The cat's meow ?  I saw this awsome ceramic grill at Lowe's today. Talk about being able to bake with steam outdoors ! The inside was unglazed clay and offers many ways of cooking, steaming, baking, grilling, roasting and all with charcoal.  The link here shows it from another vendor:


 

leahweinberg's picture

Horror Story: when I confused the windex for my shpritser

August 25, 2010 - 2:57am -- leahweinberg
Forums: 

It was Tuesday morning. I was at a wedding last night until 2 am so it's no surprise that I made this mistake. I guess it could happen to anyone. I just didn't expect it to happen to me. 


I woke up groggy- but with one thought going through my mind- "must. bake. bread". I've had the dough all ready to go, sitting in my fridge now for a few days. Still in my pjs, I dumped the dough out and started shaping it into one large boule. I turned on the oven and made myself some coffee.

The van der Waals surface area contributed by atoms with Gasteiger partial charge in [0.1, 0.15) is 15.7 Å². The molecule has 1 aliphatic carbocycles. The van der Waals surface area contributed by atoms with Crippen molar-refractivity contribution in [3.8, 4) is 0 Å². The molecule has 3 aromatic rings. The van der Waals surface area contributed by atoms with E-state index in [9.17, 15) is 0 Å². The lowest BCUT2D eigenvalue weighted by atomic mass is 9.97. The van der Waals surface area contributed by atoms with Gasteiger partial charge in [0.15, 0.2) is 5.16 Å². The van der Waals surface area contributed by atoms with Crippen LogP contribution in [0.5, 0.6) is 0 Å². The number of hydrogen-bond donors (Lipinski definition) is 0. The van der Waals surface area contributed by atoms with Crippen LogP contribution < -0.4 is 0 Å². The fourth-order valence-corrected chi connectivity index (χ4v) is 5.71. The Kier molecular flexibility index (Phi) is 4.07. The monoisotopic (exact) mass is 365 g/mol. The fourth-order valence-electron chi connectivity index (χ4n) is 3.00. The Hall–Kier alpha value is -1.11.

Axel's picture

Self-made steam-injected oven

July 10, 2010 - 11:00pm -- Axel

Hello everybody ! I am Michael and I am here just a week.


I live in the country where baking is unknown game and it is extremely difficult to buy anything related to baking ( for home baker ).  So I made my own steam oven in 5 minutes.


I took a shower pipe , removed inner plastic pipe, connected one side to the pressure cooker and the other into the oven. Everything fits perfectly tight without any nuts and bolts. then, of course, boiled water and got an enormous amount of steam inside oven.

breadbakingbassplayer's picture
breadbakingbass...

So you want that thin crust that shatters when you cut/bite into it...  You also want your loaf to spring fully.  You've tried all of those other steaming methods, spray bottle, cast iron steam pan, crazy contraptions to get and keep steam in the oven...  I suggest you take a trip down to your hardware or home store and get a bag of lava rocks.  I got mine in Brooklyn for $5.34 including tax.  People in Manhattan don't know what they are...